Last night I lay in bed for an hour, tossing and turning, unable to fall asleep. I was having waking nightmares, and I kept worrying about things that you shouldn’t really worry about when you’re safe at home in your own bed. I was worrying about things like getting paralyzed and never being able to run again, or going blind and never seeing the beauty in the world again, or jinxing myself by worrying too much and not waking up in the morning. I lay there for an hour trying to figure out what was wrong with me, why I couldn’t stop thinking about these things, afraid I was finally having some kind of psychotic break from thinking too much. So naturally, I thought more about it. I couldn’t figure out what was causing it, until I remembered.
Earlier in the day a younger girl had messaged me asking if I knew what happened to Connor Day. “No,” I said. I didn’t know him personally, so I hadn’t heard, but I hoped nothing bad. My hoping, however, was much too late. As soon as I logged on to Facebook I saw the photo collages of his smiling face, the long statuses about what a good guy he was, and the R.I.P. signs. It was bad.
There’s not a set emotion that you feel when you see something like that, and there’s not really much you can say, except that it’s sad. The girl asked me if I knew him at all, and expressed her “concerns” (for lack of a better word). I told her that yes, it is really sad, but everybody dies. That doesn’t make it any less sad or any more okay, but Connor Day is already known more now than he ever was when he was alive. He is known now by me, by her, by the friends that she tells and the friends that they tell, and by whoever is reading this blog. She then said that it was sad because last year it was Kali Gorzell, who drowned in the lake, and this year it’s him. And yes, it’s sad. It’s always sad. But next year it will be someone else, and a few months later someone else, and a few days later another person, and a few minutes later another, and the next second another. And someday it will be me, and someday it will be her, and someday it will be you. And it will be sad, and it will be okay. There just isn’t really anything that we can ever say. I told her to remember that nobody’s death is ever the end for anybody. She thanked me for my wisdom, told me she would see me around, went back to her business, and I went back to mine.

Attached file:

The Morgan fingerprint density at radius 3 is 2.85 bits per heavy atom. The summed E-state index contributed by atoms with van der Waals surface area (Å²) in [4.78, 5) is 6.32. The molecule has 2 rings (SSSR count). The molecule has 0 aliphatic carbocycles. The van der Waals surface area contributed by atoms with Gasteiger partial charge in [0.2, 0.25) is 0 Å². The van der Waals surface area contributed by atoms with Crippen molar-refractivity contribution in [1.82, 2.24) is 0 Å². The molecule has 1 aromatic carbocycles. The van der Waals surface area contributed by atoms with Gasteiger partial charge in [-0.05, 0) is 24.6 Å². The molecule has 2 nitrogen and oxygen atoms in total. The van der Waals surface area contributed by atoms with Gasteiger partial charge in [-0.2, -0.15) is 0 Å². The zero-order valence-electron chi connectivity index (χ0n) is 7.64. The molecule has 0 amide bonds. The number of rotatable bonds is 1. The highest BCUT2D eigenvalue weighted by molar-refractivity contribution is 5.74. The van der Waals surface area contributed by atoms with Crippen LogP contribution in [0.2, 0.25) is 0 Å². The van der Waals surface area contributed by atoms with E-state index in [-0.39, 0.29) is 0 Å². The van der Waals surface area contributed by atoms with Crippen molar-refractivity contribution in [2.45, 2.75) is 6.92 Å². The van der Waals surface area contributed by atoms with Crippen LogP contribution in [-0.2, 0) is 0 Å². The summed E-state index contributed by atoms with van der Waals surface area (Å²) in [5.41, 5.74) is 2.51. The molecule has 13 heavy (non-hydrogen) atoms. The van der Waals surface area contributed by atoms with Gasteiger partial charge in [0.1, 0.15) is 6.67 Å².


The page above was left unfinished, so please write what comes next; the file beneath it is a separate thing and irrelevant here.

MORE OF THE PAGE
But lying in bed last night, I remembered. And all wisdom aside, I finally realized why I kept worrying. Death doesn’t scare me. Dying doesn’t scare me. That is the truth, but if one thing does scare me, it’s dying young – dying before you’ve gotten to live your dreams. Connor Day should have graduated next year. He should have gone to college. He should have had great experiences. He should have had a life.
Right after I remembered, I got a message from a friend. He had known Connor, and he had just gotten back from the memorial service. He wanted to talk, but he didn’t know what to say, and I didn’t know what to say. We just said it was sad, and I said I’m sorry that I never got to know him.
He told me, “At least you don’t have to miss never getting to talk to him again.”
And I started crying. It was a soft, calm crying, the kind of crying that you do when you’re really sorry that someone you know is in pain because someone they know is dead, and because their death makes others so much more sad than you, and you’re sad enough as it is. It’s the kind of crying that you do because dying young scares the shit out of you, because you don’t want to hit a pebble, hydroplane, fly into a tree, and die on impact while your car goes up in flames. It’s the kind of crying that you do because you are so sorry, and so sad, and so scared, and you just don’t know what to say.
So, since there was nothing to say, I wiped my silent tears away and was finally able to go to sleep, glad that I would wake up in the morning. And this morning I remembered that nobody’s death is ever the end for anybody, because here I am, thinking and writing about Connor Day, and there you are, reading about Connor Day, and on Monday hundreds more people will be thinking about him at his service, and they will never really forget him entirely. They will put a tombstone up with his name on it, and a hundred years from now someone like me will be wandering around the graveyard and spot it, and they will wonder who he was, what he was like, and why he died so young. And thousands of years from now that tombstone will turn into dust, dust that remembers his name, and it will blow across the earth, a whisper of Connor Day. And in that dust, which someday all of us will be, a memory of him will always linger on, even when the days of forever are over and gone.